Commonwealth Games will be ‘cheaper than Olympics’
ORGANISERS of Glasgow’s Commonwealth Games have pledged that ticket prices for events will be much easier on the pocket than the London Olympics.
Officials said that while they are yet to set final prices for next summer’s sporting extravaganza they had learned crucial lessons from the 2012 event.
The cheapest tickets in London were £20, but seats for the much sought-after finals of most competitions started at £50, with the best seats costing several hundred pounds.
However, the Glasgow event will be “a lot more affordable”, organisers insist.
Ticket prices for Games events and arrangements for selling them are to be announced within the next few weeks.
More than a million tickets will be made available for the 12-day programme. It is not yet known what proportion of tickets for the various competitions will go on sale to the public.
However, organisers told The Scotsman that “every effort” would be made to avoid the prospect of empty seats – a problem which dogged the early stages of the London Olympics.
The opening ceremony in London failed to sell out in advance, with top-priced seats costing £1,600 and £2,012 left on the shelf until the last minute.
Olympics officials said that 90 per cent of the tickets for the Games were priced £100 or less, with two-thirds of them costing less than £50.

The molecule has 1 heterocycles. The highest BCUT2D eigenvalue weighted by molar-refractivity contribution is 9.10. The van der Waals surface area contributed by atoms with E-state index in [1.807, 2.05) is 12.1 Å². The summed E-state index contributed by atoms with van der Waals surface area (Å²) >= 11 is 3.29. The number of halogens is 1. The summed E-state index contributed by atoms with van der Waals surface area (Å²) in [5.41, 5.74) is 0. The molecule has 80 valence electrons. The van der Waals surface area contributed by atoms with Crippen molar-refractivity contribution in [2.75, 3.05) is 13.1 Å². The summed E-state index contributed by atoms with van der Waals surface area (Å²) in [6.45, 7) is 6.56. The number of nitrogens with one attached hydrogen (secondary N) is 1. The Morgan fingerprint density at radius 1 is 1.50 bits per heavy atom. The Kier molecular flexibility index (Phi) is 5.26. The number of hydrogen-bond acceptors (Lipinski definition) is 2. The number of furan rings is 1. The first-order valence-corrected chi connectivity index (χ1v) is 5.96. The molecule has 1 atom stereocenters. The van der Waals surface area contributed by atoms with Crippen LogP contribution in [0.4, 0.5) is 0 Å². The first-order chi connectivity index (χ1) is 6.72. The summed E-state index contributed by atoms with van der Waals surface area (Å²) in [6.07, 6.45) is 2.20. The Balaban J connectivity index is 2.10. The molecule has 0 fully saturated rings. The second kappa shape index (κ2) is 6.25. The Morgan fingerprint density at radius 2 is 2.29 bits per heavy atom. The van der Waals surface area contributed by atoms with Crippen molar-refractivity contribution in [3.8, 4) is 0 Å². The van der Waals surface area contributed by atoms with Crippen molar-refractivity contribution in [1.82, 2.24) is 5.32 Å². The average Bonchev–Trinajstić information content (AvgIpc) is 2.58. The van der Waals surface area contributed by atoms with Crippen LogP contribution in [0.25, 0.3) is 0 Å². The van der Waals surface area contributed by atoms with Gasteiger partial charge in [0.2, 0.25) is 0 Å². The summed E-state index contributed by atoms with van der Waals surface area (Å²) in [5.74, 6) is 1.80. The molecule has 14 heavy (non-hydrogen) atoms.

The British Hospitality Association has challenged Glasgow 2014 organisers to make the Commonwealth Games “even more accessible” than the London event, by seeking greater involvement from the general public and the city.
Chief executive Ufi Ibrahim told a tourism conference in Glasgow last week: “The Games in London were the most successful in the history in terms of accessibility, but we want to see Glasgow match and beat the impact it had when the Commonwealth Games are held next summer. I do think that is realistic.”
Gordon Arthur, head of marketing at the Commonwealth Games, said: “Our tickets will be a lot more affordable than the London Olympics.
“We will be looking to learn lessons from last summer. We don’t want empty seats, but that wasn’t really down to the level of ticket prices and how tickets were sold.
“It was more to do with parts of the venues that had been allocated to the ‘Olympic Family’ and was a complex issue, but we are working hard to avoid any problems next summer.”
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Sunday 19 May 2013
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